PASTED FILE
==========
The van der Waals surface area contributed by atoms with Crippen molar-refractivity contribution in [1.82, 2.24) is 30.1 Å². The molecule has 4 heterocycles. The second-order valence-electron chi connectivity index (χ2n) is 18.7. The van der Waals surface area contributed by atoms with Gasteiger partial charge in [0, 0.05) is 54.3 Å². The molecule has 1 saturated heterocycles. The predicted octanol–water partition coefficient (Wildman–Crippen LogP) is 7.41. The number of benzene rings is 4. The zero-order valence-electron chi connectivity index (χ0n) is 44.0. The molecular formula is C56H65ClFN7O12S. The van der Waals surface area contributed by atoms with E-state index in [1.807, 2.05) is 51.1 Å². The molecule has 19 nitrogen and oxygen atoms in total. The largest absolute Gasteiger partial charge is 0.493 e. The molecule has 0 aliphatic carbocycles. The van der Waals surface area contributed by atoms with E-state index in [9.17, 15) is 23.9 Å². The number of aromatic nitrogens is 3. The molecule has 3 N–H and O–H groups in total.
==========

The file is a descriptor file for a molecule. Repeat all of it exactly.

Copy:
The van der Waals surface area contributed by atoms with Crippen molar-refractivity contribution in [1.82, 2.24) is 30.1 Å². The molecule has 4 heterocycles. The second-order valence-electron chi connectivity index (χ2n) is 18.7. The van der Waals surface area contributed by atoms with Gasteiger partial charge in [0, 0.05) is 54.3 Å². The molecule has 1 saturated heterocycles. The predicted octanol–water partition coefficient (Wildman–Crippen LogP) is 7.41. The number of benzene rings is 4. The zero-order valence-electron chi connectivity index (χ0n) is 44.0. The molecular formula is C56H65ClFN7O12S. The van der Waals surface area contributed by atoms with E-state index in [1.807, 2.05) is 51.1 Å². The molecule has 19 nitrogen and oxygen atoms in total. The largest absolute Gasteiger partial charge is 0.493 e. The molecule has 0 aliphatic carbocycles. The van der Waals surface area contributed by atoms with E-state index in [9.17, 15) is 23.9 Å². The number of aromatic nitrogens is 3. The molecule has 3 N–H and O–H groups in total.